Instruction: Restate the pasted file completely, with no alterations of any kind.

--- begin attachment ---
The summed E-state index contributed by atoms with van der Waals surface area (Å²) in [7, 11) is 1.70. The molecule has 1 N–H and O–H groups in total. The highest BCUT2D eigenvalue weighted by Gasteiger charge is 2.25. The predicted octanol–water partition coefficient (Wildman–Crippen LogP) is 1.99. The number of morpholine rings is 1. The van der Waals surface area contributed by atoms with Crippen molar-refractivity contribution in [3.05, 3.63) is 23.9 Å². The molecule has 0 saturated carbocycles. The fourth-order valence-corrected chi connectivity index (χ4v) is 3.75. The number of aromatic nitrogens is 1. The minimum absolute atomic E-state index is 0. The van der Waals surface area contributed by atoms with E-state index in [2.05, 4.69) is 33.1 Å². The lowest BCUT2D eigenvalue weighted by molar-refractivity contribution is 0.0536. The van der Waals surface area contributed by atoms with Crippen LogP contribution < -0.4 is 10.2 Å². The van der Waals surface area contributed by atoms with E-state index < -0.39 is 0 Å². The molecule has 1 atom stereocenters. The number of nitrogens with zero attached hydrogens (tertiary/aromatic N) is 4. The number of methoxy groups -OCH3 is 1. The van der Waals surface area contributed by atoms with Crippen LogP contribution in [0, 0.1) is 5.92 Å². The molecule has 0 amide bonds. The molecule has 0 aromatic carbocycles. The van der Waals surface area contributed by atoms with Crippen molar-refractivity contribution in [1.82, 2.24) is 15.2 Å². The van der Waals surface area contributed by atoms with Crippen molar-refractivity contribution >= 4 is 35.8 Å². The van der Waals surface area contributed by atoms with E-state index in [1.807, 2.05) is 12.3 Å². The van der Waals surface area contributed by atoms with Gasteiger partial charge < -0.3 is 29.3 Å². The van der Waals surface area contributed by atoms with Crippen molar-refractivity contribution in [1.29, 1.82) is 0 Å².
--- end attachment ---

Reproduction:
The summed E-state index contributed by atoms with van der Waals surface area (Å²) in [7, 11) is 1.70. The molecule has 1 N–H and O–H groups in total. The highest BCUT2D eigenvalue weighted by Gasteiger charge is 2.25. The predicted octanol–water partition coefficient (Wildman–Crippen LogP) is 1.99. The number of morpholine rings is 1. The van der Waals surface area contributed by atoms with Crippen molar-refractivity contribution in [3.05, 3.63) is 23.9 Å². The molecule has 0 saturated carbocycles. The fourth-order valence-corrected chi connectivity index (χ4v) is 3.75. The number of aromatic nitrogens is 1. The minimum absolute atomic E-state index is 0. The van der Waals surface area contributed by atoms with E-state index in [2.05, 4.69) is 33.1 Å². The lowest BCUT2D eigenvalue weighted by molar-refractivity contribution is 0.0536. The van der Waals surface area contributed by atoms with Crippen LogP contribution < -0.4 is 10.2 Å². The van der Waals surface area contributed by atoms with E-state index < -0.39 is 0 Å². The molecule has 1 atom stereocenters. The number of nitrogens with zero attached hydrogens (tertiary/aromatic N) is 4. The number of methoxy groups -OCH3 is 1. The van der Waals surface area contributed by atoms with Crippen LogP contribution in [0, 0.1) is 5.92 Å². The molecule has 0 amide bonds. The molecule has 0 aromatic carbocycles. The van der Waals surface area contributed by atoms with Crippen molar-refractivity contribution in [1.82, 2.24) is 15.2 Å². The van der Waals surface area contributed by atoms with Crippen molar-refractivity contribution >= 4 is 35.8 Å². The van der Waals surface area contributed by atoms with E-state index in [1.807, 2.05) is 12.3 Å². The van der Waals surface area contributed by atoms with Gasteiger partial charge < -0.3 is 29.3 Å². The van der Waals surface area contributed by atoms with Crippen molar-refractivity contribution in [1.29, 1.82) is 0 Å².